Dublin Month #3 - Smart Dún Laoghaire: "Technology for inclusion"

Episode 15 September 12, 2022 00:30:18
Dublin Month #3 - Smart Dún Laoghaire: "Technology for inclusion"
Smart in the City – The BABLE Podcast
Dublin Month #3 - Smart Dún Laoghaire: "Technology for inclusion"

Sep 12 2022 | 00:30:18


Hosted By

Tamlyn Shimizu

Show Notes

In the third episode of our Smart Dublin mini-series, we focused on one of the Smart Districts of Dublin located on the east coast of Ireland: Dún Laoghaire.

We spoke about the specific challenges and unique characteristics of this district with Dr Conor Dowling, the Smart Dún Laoghaire Programme Manager.


Overview of the episode:

02:03 - Teaser: If Dún Laoghaire were an animal, which animal would it be?

04:30 - What is Conor's background and how did he end up in Dún Laoghaire?

06:16 - What are the key challenges in Dún Laoghaire? How do partnerships help with these key issues?

07:20 - Conor's favourite project: SCORE (Smart Control Of the Climate Resilience in European Coastal Cities)

09:30 - How much can we future-proof our coastal towns at this point? Isn't it already a bit too late?

13:24 - What is the Collaborative Research Model and how does it work?

16:37 - How can we determine if the Smart Dún Laoghaire programme is successful? How can we assess the impact?

18:58 - Conor's take on IoT (Internet of Things) projects in Dublin: see our 'Accessible Parking: Using Satellite Data to Map Accessible Assets' Use Case

24:04 - Hot Take of the Day: hear an opinion from our guest that might be slightly controversial or debated

27:24 - Ending Question: To you, what is a Smart City?


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View Full Transcript

Episode Transcript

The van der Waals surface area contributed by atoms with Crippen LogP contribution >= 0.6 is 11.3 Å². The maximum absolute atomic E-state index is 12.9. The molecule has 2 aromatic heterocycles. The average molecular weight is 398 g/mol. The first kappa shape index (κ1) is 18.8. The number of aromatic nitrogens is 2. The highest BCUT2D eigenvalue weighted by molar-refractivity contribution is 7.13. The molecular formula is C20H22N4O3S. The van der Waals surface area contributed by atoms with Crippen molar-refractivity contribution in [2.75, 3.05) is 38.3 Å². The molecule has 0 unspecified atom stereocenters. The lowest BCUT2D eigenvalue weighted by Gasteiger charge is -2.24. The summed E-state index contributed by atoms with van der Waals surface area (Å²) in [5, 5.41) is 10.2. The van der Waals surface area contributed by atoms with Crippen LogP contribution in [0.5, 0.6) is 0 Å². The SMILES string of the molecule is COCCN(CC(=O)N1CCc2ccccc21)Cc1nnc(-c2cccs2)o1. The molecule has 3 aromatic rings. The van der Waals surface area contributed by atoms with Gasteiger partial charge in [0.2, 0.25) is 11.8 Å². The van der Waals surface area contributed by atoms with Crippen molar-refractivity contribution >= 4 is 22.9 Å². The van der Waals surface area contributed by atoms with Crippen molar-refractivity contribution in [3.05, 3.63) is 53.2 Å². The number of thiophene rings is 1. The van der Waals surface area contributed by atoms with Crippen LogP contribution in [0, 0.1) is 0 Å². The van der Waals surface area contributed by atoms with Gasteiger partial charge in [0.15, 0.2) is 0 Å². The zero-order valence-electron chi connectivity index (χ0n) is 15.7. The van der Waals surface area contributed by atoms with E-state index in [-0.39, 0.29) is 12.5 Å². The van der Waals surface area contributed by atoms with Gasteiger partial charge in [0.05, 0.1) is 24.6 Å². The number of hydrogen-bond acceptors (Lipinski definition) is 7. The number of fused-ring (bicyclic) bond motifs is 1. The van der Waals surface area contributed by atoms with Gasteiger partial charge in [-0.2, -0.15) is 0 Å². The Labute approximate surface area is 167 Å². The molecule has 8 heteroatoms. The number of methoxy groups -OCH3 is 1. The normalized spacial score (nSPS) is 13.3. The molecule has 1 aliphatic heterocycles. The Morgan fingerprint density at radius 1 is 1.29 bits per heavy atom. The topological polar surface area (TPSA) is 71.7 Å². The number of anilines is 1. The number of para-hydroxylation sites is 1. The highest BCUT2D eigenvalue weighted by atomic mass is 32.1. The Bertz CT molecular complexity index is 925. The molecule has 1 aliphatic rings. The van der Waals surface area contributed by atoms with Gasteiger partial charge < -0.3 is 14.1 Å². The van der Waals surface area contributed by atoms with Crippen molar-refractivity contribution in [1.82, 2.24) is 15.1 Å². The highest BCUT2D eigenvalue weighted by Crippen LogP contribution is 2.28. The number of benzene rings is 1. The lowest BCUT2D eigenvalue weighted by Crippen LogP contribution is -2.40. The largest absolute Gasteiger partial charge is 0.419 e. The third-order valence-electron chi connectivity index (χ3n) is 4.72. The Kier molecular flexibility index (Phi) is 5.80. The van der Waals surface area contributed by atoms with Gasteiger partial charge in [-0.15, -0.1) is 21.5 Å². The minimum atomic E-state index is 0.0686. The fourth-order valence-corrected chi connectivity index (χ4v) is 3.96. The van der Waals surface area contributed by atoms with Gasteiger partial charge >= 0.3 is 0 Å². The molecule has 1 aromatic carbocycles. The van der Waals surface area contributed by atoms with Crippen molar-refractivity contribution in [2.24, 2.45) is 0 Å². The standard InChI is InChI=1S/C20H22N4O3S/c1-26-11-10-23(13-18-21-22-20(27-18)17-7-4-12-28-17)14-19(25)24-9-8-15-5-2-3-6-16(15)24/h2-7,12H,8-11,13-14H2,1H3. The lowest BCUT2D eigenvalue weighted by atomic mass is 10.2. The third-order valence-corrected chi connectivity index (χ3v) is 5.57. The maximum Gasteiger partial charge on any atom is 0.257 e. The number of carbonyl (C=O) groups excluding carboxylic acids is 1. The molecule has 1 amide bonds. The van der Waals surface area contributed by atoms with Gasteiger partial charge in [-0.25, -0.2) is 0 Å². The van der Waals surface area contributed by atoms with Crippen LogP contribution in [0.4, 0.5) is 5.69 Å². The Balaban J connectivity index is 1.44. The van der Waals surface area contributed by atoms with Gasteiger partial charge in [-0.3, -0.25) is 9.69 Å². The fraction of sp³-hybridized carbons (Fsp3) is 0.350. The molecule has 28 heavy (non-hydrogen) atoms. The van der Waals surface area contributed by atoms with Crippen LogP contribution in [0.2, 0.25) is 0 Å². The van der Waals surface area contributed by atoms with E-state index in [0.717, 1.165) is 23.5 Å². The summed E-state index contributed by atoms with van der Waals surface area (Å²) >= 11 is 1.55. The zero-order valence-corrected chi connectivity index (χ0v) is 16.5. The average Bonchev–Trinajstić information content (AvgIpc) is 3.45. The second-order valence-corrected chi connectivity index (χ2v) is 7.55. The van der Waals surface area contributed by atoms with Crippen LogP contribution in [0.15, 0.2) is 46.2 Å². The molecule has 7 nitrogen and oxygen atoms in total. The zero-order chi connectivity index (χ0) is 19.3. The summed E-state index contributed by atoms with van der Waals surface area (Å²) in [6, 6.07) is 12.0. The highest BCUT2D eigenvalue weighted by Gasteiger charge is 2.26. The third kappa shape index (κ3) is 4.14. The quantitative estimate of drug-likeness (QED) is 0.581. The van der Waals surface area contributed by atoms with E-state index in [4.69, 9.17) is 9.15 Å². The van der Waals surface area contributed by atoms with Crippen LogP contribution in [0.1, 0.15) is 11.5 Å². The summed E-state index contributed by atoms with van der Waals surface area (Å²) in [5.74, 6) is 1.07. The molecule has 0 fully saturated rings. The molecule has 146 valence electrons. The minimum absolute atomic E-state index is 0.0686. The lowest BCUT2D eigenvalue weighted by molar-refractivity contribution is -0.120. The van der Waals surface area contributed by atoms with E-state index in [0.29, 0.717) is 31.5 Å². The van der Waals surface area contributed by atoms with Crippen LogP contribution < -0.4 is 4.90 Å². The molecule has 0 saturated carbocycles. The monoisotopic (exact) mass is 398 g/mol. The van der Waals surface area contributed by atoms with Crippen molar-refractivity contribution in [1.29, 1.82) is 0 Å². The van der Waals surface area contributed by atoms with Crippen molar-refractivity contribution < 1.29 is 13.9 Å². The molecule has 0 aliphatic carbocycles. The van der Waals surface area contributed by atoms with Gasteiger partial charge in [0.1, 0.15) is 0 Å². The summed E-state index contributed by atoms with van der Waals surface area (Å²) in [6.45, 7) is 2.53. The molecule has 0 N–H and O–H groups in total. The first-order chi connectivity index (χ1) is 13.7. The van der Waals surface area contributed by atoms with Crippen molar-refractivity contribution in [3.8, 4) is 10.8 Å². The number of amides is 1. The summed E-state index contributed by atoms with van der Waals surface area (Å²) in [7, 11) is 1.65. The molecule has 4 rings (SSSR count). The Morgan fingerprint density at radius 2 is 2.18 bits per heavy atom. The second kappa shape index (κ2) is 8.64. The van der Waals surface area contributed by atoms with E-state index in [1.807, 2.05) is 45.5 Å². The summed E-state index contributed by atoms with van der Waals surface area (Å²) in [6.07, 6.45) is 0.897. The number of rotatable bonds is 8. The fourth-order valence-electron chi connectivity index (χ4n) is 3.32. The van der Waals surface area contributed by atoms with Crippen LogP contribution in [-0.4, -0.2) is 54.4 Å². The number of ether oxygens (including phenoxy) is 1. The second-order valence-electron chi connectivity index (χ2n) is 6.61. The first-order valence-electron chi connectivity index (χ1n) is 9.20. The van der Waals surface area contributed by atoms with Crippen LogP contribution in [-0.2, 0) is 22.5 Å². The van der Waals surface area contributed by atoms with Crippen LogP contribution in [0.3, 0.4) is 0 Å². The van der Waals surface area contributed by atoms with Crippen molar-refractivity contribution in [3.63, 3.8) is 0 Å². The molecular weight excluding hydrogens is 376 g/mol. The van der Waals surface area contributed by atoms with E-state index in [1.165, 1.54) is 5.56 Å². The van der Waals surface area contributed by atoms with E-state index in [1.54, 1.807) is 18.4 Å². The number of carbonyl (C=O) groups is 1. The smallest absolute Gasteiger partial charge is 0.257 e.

Conor Dowling 00:00:00 The technology, isn't the difficult part for most of these type of projects. It's getting the people involved and getting the right people around the table so that you can actually act when you have the technology. Tamlyn Shimizu 00:00:17 Welcome to Smart in the City - the BABLE Podcast, I am your host Tamlyn Shimizu, and really at BABLE, we aim to connect the players in the Smart City industry with high quality information and ideas through our platform and services. This podcast is really an extension of this goal and mission to drive the change for a better urban life. Before we get started, I wanted to inform all you lovely listeners about a great opportunity. BABLE has extended the deadline for the innovation market watch for 2023. So top smart city companies are invited to apply before the 30th of September and it's completely free. So just follow the link in the show notes today in our mini series about smart Dublin, we are focusing on one of the smart districts, a district in the suburbs of Dublin located on the east coast of Ireland. Dún Laoghaire. We will speak about the specific challenges and unique characteristics of this district and its journey within smart Dublin. So, um, yeah, who better to speak about this than our special guest of the day? Uh, Dr. Connor Dowling, who is the Smart Dún Laoghaire program manager, welcome onto the BABLE podcast, Connor. Conor Dowling 00:01:36 Hi, Tamlyn, thanks for having me on excited to be here. Tamlyn Shimizu 00:01:39 Yeah. Super excited to hear all about dun leery today and, uh, yeah, thanks for also informing me on how to pronounce Dún Laoghaire, um, and <laugh> yeah. And really looking forward to, uh, it's been so interesting, you know, getting to dive into smart Dublin and see all the unique characteristics also of the smart district. So, um, yeah, super excited. Uh, and, and maybe to start us off just with a little teaser to get us warmed up, um, I will ask you a question. I actually asked Alan Murphy, this question as well, who, um, I think the podcast, uh, guests will know from a previous episode, um, about smart Dublin. Uh, and the question I want to ask is also for dun leery. Um, if Dún Laoghaire were an animal, which animal would it be? Conor Dowling 00:02:31 What animal would it be? Um, I think I don't actually know what Alan said to this, but I, I would say we're a fox we're, we're pretty agile light on our feet and we kind of have to be to be able to take up any new opportunity to at comes. But, uh, yeah, I suppose we've, uh, teething claws when we want to, what, what, what animal did, uh, Alan say? Tamlyn Shimizu 00:02:52 <laugh> Alan said, um, a dog for smart Dublin <laugh> so I guess it fits with the fox, you know, that's fine. Fairly. Yeah, if it's okay. Why did you say the fox? Conor Dowling 00:03:05 I, I think there's an example in business of being kind of a, a hedgehog where you have one particular defense or strategy, and you kind of stick with that being obviously the spikes in the hedge, in the hedgehogs case or for a business, they might just have one particular offering that they stick with no matter what, uh, whereas for more agile businesses, a fox is kind of the, the contrasting strategy where you're open to new opportunities and you have to be ready to take them. And in some ways it's the, the smart districts are a little like SMEs. Like each of the districts is like a mini SME in itself, even though we all work together as part of smart Dublin, we are working towards our own individual goals and we have to like work like entrepreneurs to, to take up new opportunities, new applications, new projects, as they come. And, you know, that's one of the, I think one of the most enjoyable parts actually for me is, is scoping out those opportunities and, and when they work out, it's, it's so rewarding. Tamlyn Shimizu 00:04:08 I love that little analogy as an SME also. Um, and I think that fits perfectly with the fox. So, um, great answer. Um, on the fly also just as a heads up to our, our audience also is that we don't typically, um, give out many of these questions, uh, far in advance. Um, so everyone's just speaking on the fly and, um, coming up with great answers by the way. Um, so, uh, yeah, so what's your background Connor, like, how did you end up in, uh, Dún Laoghaire? Conor Dowling 00:04:38 Yeah, we weren't given any questions, despite many requests. <laugh> Tamlyn Shimizu 00:04:43 <laugh> Conor Dowling 00:04:43 Um, no, uh, my, my background is in, um, uh, business. I, I studied business, then I supply chain management. And as part of that course, there was a lot of elements of risk being discussed. Uh, so from there I was carrying out my own research, uh, looking at urban resilience and how kind of city systems react to stress or different risks. And as part of that, I was looking at flooding in Dublin. Uh, we were analyzing how the rivers all come together in the, the leafy river basin, which is at the mouth of, of Dublin Harbor. And it meets the sea, which is traditionally the area where most flooding happens. And basically we're trying to measure how high river and, and flood levels we're reaching. Um, because traditionally that's just carried out by, by teams of people going out and, and looking with the naked eye. Conor Dowling 00:05:34 So not exactly scientific approach and to, to sort of advance that we were looking at, IOT or internet of things, sensors, and looking to deploy them. And from there, I got involved with the smart Dublin team and we, uh, initially I, I, where there were three sensors initially I deployed about 15 and I believe were up to about a network of about 105 now. So it's, it's a really nice example of, of how IOT and working together and, uh, collaboration between research and the city could work. And from there, I was kind of sucked in and I I've, I've stayed for the last couple years since. Tamlyn Shimizu 00:06:14 Yeah. Great story. And, uh, what do you think are kind of the key challenges in Dún Laoghaire and how do your partnerships help tackle these key issues? Conor Dowling 00:06:24 Absolutely. Yeah. I think each of the districts has their own, um, objective or team that we work under. So all of our districts work under the smart Dublin umbrella, but we in Dún Laoghaire work particularly on climate adaptation and mitigation, and really that's all got to do with climate change. And we're basically looking at how do you either improve your sustainability so that you're not impacting the environment anymore than you need to, or reducing your impact or looking at the future impacts of the climate change itself. And in, in Ireland's case, that's always gonna be flooding as an island nation with most of our cities are, are Viking based cities built on rivers, um, and river deltas. So a high, high level of flooding in, um, Dublin Waterford, co Limerick even go away as well. So it's, it's a really big issue for Ireland going forward. Tamlyn Shimizu 00:07:19 Yeah. And so I, I I've read a bit about what Dún Laoghaire is doing with, you know, flood resilience, mobility solutions, and more some of what you've just spoken about too. Um, do you have a favorite project that you want to speak about and why is it your favorite? Conor Dowling 00:07:36 Yeah, probably what are the, the big drivers at the moment are these large EU projects, which are really, really enormous 40 odd partners in each one. And we basically help as a living lab, coastal living lab, testbed, whatever you want to call it. And we have world class engineers, uh, researchers and other city officials coming from across Europe to, to bring all of these cutting edge technologies and, and research models to bear. And one of those projects we have, we have three major ones which are pro bono score and precinct and score. The moment has really kicked off very strongly they're all in their first year, but the score project is going to be looking at, um, measuring the impact of, of flooding all along the coast. And how do we warn people about it, get people engaged so that they're active, uh, participants and citizen scientists as well. Conor Dowling 00:08:35 Um, and then going beyond that, how do we actually do things about it that we, we're not exposing the, the community to the worst effects of, of flooding and, and storm disasters in Ireland? Um, so that at the moment it's, it's a really topical issue. And I think some of the workshops we've done, we've seen huge buy in from a lot of the stakeholders, which is probably one of the like main things we do in terms of facilitating all of this research activity is bringing all these different partnerships together. Um, and it's really exciting to see where traditionally, sometimes people are a little bit siloed in their own organization or indeed their own department. Seeing people actually like really, really engage and excited to engage on these projects is, is really cool. And it tells you, firstly, it's an important issue. Uh, but also that we're actually going about it in the right way, which I think is really rewarding. Tamlyn Shimizu 00:09:26 Cool. That sounds amazing. But, um, I'm, I'm wondering if, just to be a bit skeptical here as well. So do you think, like, are you a skeptic or optimist when it comes to future proofing our coastal towns? Like, do you think that is like, how much can we do at this point? Or do you think it's a bit too late? Like we started way too late, tricky Conor Dowling 00:09:51 Political, um, issue. I think with climate changes, it's it is probably the biggest challenge certainly facing younger generations, but it never feels quite as immediate as say Brexit or COVID or the war in Ukraine, which are possibly shorter term major issues. But I think long term, the climate issue is the one that's gonna affect the globe, uh, most. And that's why it's a little bit hard to, you know, dedicate the right number of resources that would probably take to address these issues. What we can do is make people more aware and educate them in the first instance of, of the issues, um, which I don't think is being done as it needs to. We've certainly seen it in, in younger people have started getting it in school and things, but there's no, I think active campaign for middle-aged or older people to understand these challenges. Conor Dowling 00:10:45 And without that understanding, it's very difficult to get by, in to get the budget, to get the manpower, to actually do the physical work on the ground, be it for a council national government or, uh, private industry either. So that's kind of where we are from a smart leery point of view. We're looking firstly at engaging citizens, getting them involved in our plans, we have a few projects already underway looking at nature based solutions, which are, um, kind of climate resilience projects looking to integrate nature to, to prevent flooding. So we're basically looking to bring a number of different projects to actually act on this already. But the first key point is making people aware of it. There's no point us going off and doing great work if people aren't aware of the issue and how we're going about, uh, challenging it. And that's the beauty of these smart districts, you can be experimental, um, and you can involve people that maybe wouldn't traditionally work together. Conor Dowling 00:11:44 Some of those projects that we work on include smart new types of insulation, solar, PV, um, active play areas where we've pedestrianized traditional roads and looked at, uh, cycle infrastructure and segregated cycle lanes. That kind of thing that are, uh, sometimes not the smartest of, uh, projects, but they're really, really important in terms of that climate piece. And we can layer on smart elements. So if the council we've really a brilliant, active travel team in dun down county council, who we work with and we help add on layers of technology, be it, um, like counting or people counting sensors that can just tell the impact and the areas where these technologies and interventions are having the greatest impact for the county. So that's a really important piece where we are, as I said, I think as we start up and we've been doing this for a couple years now, but really we are reaching out to the wider community and different interest groups now and getting them involved. And that's probably the most important piece of work we're doing. And like, I'd usually say the, the technology, isn't the difficult part for most of these type of projects. It's getting the people involved and getting the right people around the table so that you can actually act when you have the technology. Tamlyn Shimizu 00:13:03 Yeah, I totally agree with that. I think that's a big part of what we've seen in our work as well is the gathering of people and getting people to have a common agenda and common steps forward is really super crucial to the success of, um, any project and actually tackling the major problem of climate, um, change that's happening. So, um, when you work under like this kind of collaborative research model, right? Um, it, can you explain a bit about how that works? Conor Dowling 00:13:31 Absolutely. So the of research model is a pretty unique approach to developing these smart city, um, programs. And basically it's a 50 50 funded model between research and academics on one side and the local authorities or local government on the other side. So in, in Trinity college, Dublin, where I'm an employee, uh, we have this connect center, which is, is where it has, but connect works across most of the universities in Ireland. So we have the leading, uh, experts on network and connectivity, uh, technology. So we bring that side of the house then with the local authority where we work with, um, well, it's a multi-department, uh, approach, but we're housed with the it department. And we work a lot with the parks, roads, municipal services, that kind of thing, to, to deploy these technologies and test them more and more as well. We're working with the, the climate action sort of experts in the, the climate officer, Anthony MCARA is a great leader in the space and we're bringing new technologies to his projects to enhance them as well. Conor Dowling 00:14:44 Uh, beyond that, then those are the, the funding bodies and the main partners. Then we've partners in business for various different types of projects. Um, so they might be telcos working on the actual connectivity and the network piece, or you might have sensor providers, different, um, applications from, um, accessibility, uh, access earth are, uh, uh, NGO who work on basically it's the trip advisor for accessibility. So if you were going to a, a football match or a shopping center, you could see where the, the services are and we'd work with them on lots of different types of projects from using our areas, a test bed for their technology, getting people aware and involved of these kind of startup, uh, companies, and then hopefully long term building relationships. So we have repeat projects with them, which in that case, it's worked really well with access earth, but we have a whole string of other larger companies as well. Conor Dowling 00:15:44 So we're looking in Dún Laoghaire that we have, um, MasterCard, Microsoft Vodafone Cellex these massive international companies are all headquartered in the near got down. And so we have a really good network of, of large companies who we can lean on for support their expertise, financial support for projects. And it's, it's, it's fantastic to see these large companies. So you wouldn't think would, would be involved in, in, in research programs, looking at how they can enhance their local area, their local city. And that's, that's kind of one of the big things that we've got out of this is, is working with these larger companies to help the city, to help smaller companies and to help the, uh, the citizens as well. So that's, that was sort of a surprise, I suppose you expect that, uh, when you're starting out, which has been great to see. Tamlyn Shimizu 00:16:36 Yeah. And you are just starting out, right. So you're starting really this year in 2022. So, um, I guess my question would be also, how can you determine, um, so far if the program is, is successful or how can you access so far the impact? Conor Dowling 00:16:53 Yeah, I, I think, uh, to be fair, we've had a smart city research program in place for, since about November, 2019. So we're about three years really in, but we are actually officially launched the district in, uh, March of this year. So even though outwardly we're only launching that particular element, the smart unle district, we have actively been developing these projects. And one of the reasons we, we came up with that new district was we had all these projects coming in that were all based around unle. All of this research activity was happening. And so we kind of brought that together under one, one new brand that people could understand and engage with rather than it was a little bit, I suppose, confusing for a citizen. Who's not familiar with this space to think, okay, is that connect? Is it a business? Is it the council? Conor Dowling 00:17:48 Who do I approach? Who do I go to? So now we have this kind of one point of contact in the Smart Dún Laoghaire, um, program. And we have, by the end of the year, we will have gone from, uh, just myself to five staff, uh, by the end of the year. So that's, that's kind of shows the level of projects in the magic growth we have, and that's the immediate staff. We also have, you know, cancel staff researchers who are involved tangentially. Um, so I think between, and then obviously we've, we've won significant funding, um, in the form of about, uh, three quarters of a million. So those factors are what our partners value. And now we're looking at the impact for the, the citizen as well. That engagement piece that I keep going back to that's where, you know, you can have the amount of the biggest team, you can have the biggest budget, but unless you're delivering for the citizen, I, I don't think there's much point in it. So that's what we're really focused on moment. Tamlyn Shimizu 00:18:48 Yeah. I think that's really important. Um, note to take away from this is the importance on this citizen. Um, so thank you for highlighting that as well, Connor. Um, and, uh, with that, um, I would like to give you one minute, if you would like it, you don't have to take it. Um, but one minute, if you, if you want to have the floor, I don't know if there's something a, a pressing issue or something you're quite passionate about that you really would like the listeners to know either about, you know, the topic in general or about Dún Laoghaire or whatever you see fit. Conor Dowling 00:19:22 Yeah, absolutely. Well, what I think I, I would be best place to talk about is IOT and the internet of things. And I, I would guess that most of your listeners would be quite familiar with that as a technology. Um, yeah, but I think what we've seen through the program is how that's now being applied and scaled. You know, we've heard this promise of IOT in having, you know, people throw out millions and billions of devices connected. Um, and really, it always seemed like marketing bluster to me, uh, over the last few years. But I think now, despite you know, that there are some supply chain issues around the world at the moment, but the pricing and the supply is there now for these, um, modules and modems to make IOT affordable and scalable for the likes of a Dublin or a local authority in Ireland, um, that we haven't seen before. Conor Dowling 00:20:17 So over the last couple of years, we've been working a lot with this technology because the potential was always there, but it was always difficult to see how we were actually going to get there. And we would have, we would call them mag pie projects. They, they look and sound really good, but they're probably not going to scale at, at a citywide level. And we might deploy, you know, a handful of sensors to address a particular, uh, issue and, and, you know, you'd get great press coverage, um, to be honest, that that's almost where it ends. Um, whereas now we're seeing, um, in the, in the last couple months, just in may there, we launched, uh, an accessibility IOT project where we were deploying, uh, parking sensors on every single, um, accessible parking bay in the entire town of Dún Laoghaire, that's something that's never been done really in Ireland before. Conor Dowling 00:21:09 And there's already an appetite within the council to expand on that trial. Uh, so that's a one year trial, but with a view to expanding it already. And so when you have a whole town kitted out with these sensors, the insight you get is absolutely incredible. And, you know, that was always the vision for IOT. The more, the more sensors, the more data, the better informed and the better your decision making becomes. Um, but it wasn't being realized. I don't think. And so what we've seen here is firstly, you're getting the amount of engagement is absolutely incredible within the local authorities. People are involved, the researchers ass, obviously a huge uptick for the of interest when you can do trials and, and do experiments with that level of, of, of size of trial and the people involved. We also had a real engagement from the end user. Conor Dowling 00:22:01 We, we specifically chose, um, the accessibility issue because of our partnership and our history of working with the likes of access earth. And, you know, as, as you work with these guys, you realize the amount of challenges out there, and it's, it's such an important issue that doesn't really get enough air time. Um, and, and so for this particular project, we really wanted to do something about that. Um, so this will have people with accessibility, uh, needs in their cars for less time. They can go directly to, to the, the spot that's closest to where they want to go, which is sometimes traditionally an issue. Uh, they'll also be made much more aware of where parking is in the town. They may not have been aware that there was parking on a parallel road, also close to their, the, to where they're trying to go, that kind of thing. Conor Dowling 00:22:54 And over time, over the course of the, the trial, we'll be able to see where are the popular spaces that are, if they're being used all day, every day, maybe we need more spaces in that area and we can deploy our resources more effectively as working with the council. Um, and obviously then in the, the sort of longer term, there are applications for this sort of technology on every parking space. It doesn't necessarily need to be an accessible parking space, or when you're talking about EV uh, charging or electric vehicle charging long term is an issue that I don't think any city in Europe has, has completely, um, tackled yet. That, that that's an option now with IOT, that it wasn't there before. So all in all, I think, you know, without getting into the nitty gritty of how IOT works or how this particular sensor type works, that's really the, the takeaway of how it can actually address an issue at a scale across a whole town. Tamlyn Shimizu 00:23:54 I love that, uh, technology for inclusion is, yeah, you're speaking my language now. Um, well you have in the entire time, but <laugh>, um, yeah, I love that. So, yeah, thanks so much. And with that, I will go into our last segment, um, which is called, uh, one that we like to do, and it's called hot take of the day: We want to hear an opinion of yours that may be slightly controversial or debated. Um, do you have something that you, uh, have in mind? Conor Dowling 00:24:37 Yeah. Great. I, I think we work on, on climate adaptation, as I said, and I think sometimes there's an attitude that everybody's already up to speed that everybody's bought in this idea of, of climate change, which, which absolutely is not our experience certainly on the ground. Um, there's a huge need for an education piece, but on the flip side, if you share all the data, if you share every scheme, every risk people are either terrified or they just, you know, have a tendency to, to stick their head in the ground and it can be quite, quite scary. Um, so I think that that piece of educating and trying to in a, in a way that has an element of understanding in it as well is not really the approach we've seen to date, it's kind of all or nothing. And mm-hmm, <affirmative>, you know, that that's a little bit, um, controversial because there's on one side, you think you should just tell the public and, and tell everybody exactly what's going on and let people make their own minds up. Conor Dowling 00:25:42 Um, but if you're not sensitive to maybe people living on the coast and, and their, you know, all of their, their, their, their property is, is at risk, maybe how scary and terrifying that could be for people. Um, I don't think it would be helpful necessarily just to be shouting that, you know, the world is ending basically. Um, I think the way in which we're doing it needs to be a little bit more educational and, and the approach needs to be aware of that with that element, as I said, of understanding, uh, baked in, and that's something that we are looking at more and more of how to do that in a way that you get the, the emergency element across without just scaring people. And then, you know, inevitably they'll just not engage in the, in the way you had hoped anyway. So that's a really important issue. And I think sometimes our approaches is as researchers or government hasn't necessarily been the way that it could be most effective. Tamlyn Shimizu 00:26:40 Yeah. I love that answer because it has a such important piece of communication in it, which is also my specialty. Um, so I always emphasize this a lot, um, with everything that I do is how we communicate and having this emotional understanding of where people are coming from so that we communicate in, in a language that also speaks to them. Um, so I, I love that as your hot take of the day. Um, and I can agree with that. Although I also understand the point of, um, wanting to put out all the information that everyone can see and, um, it, it's not an issue of transparency, right? You want to be transparent, but it's the way you communicate the data. Um, so yeah, I, I totally get that. Absolutely. So last question, last question that I can bother you with, uh, you with today, and then I'll let you go on, on your, uh, lovely Monday. Um, so the question is, uh, we ask it to every guest, um, and it is to you, what is a smart city? Conor Dowling 00:27:40 Yeah, I think, you know, I've heard so many answers to this question over the years and, and you could, you could go on, we could have done the whole podcast just on this question. Um, but really what the smart city has to be. It, it does come back to technology cause that's inherent in, in what we talk about when we're, we're talking about smart, but more and more it's we have to get away from it's all about advancing our technology. It's it's how do we use technology as a service for people either to enhance existing services or create new services that we didn't know we needed or, or could use. Um, and that's, that's the key point is getting people involved, getting them aware of technology so they can use it and going beyond just testing and introducing technology as either a government or a researcher, um, to engaging the, the wider community so that everybody's involved in this and really take this citizen science piece to the next level. I think that's, that's where smart cities are going is, is to have, you know, the whole community involved in, in the development, be it, um, through consultation or actual co-production or that citizen science element that is so powerful. And I think that's where smart cities should go and need to go to actually be successful long term. Tamlyn Shimizu 00:29:03 Yeah, I agree. Um, very nicely put as well. Um, so with that, I, I will just say, uh, a very warm, thank you, um, for joining me today, Carter. Um, yeah, it's super interesting. All the work that you're doing and it's definitely sparked a ton of curiosity in me and I'm sure it will do the same for the listeners, so yeah. Thank you so much. Conor Dowling 00:29:26 Well, thank you. And, uh, I love everything over at BABLE and all the, the pieces that we, we regularly, uh, tune into the, so thank you. Tamlyn Shimizu 00:29:35 Yeah. Yeah. Thank you so much. I'm glad that you tune in and, and thanks for that reminder as well. So also to all of our listeners, don't forget, you can always create a free account on bable-smartcities.eu, and you can find out about smart city projects, solutions, implementations, more about smart Dublin, as well as they're one of our biggest contributors. Thank you all for listening. I'll see you at the next stop on the journey to a better urban life.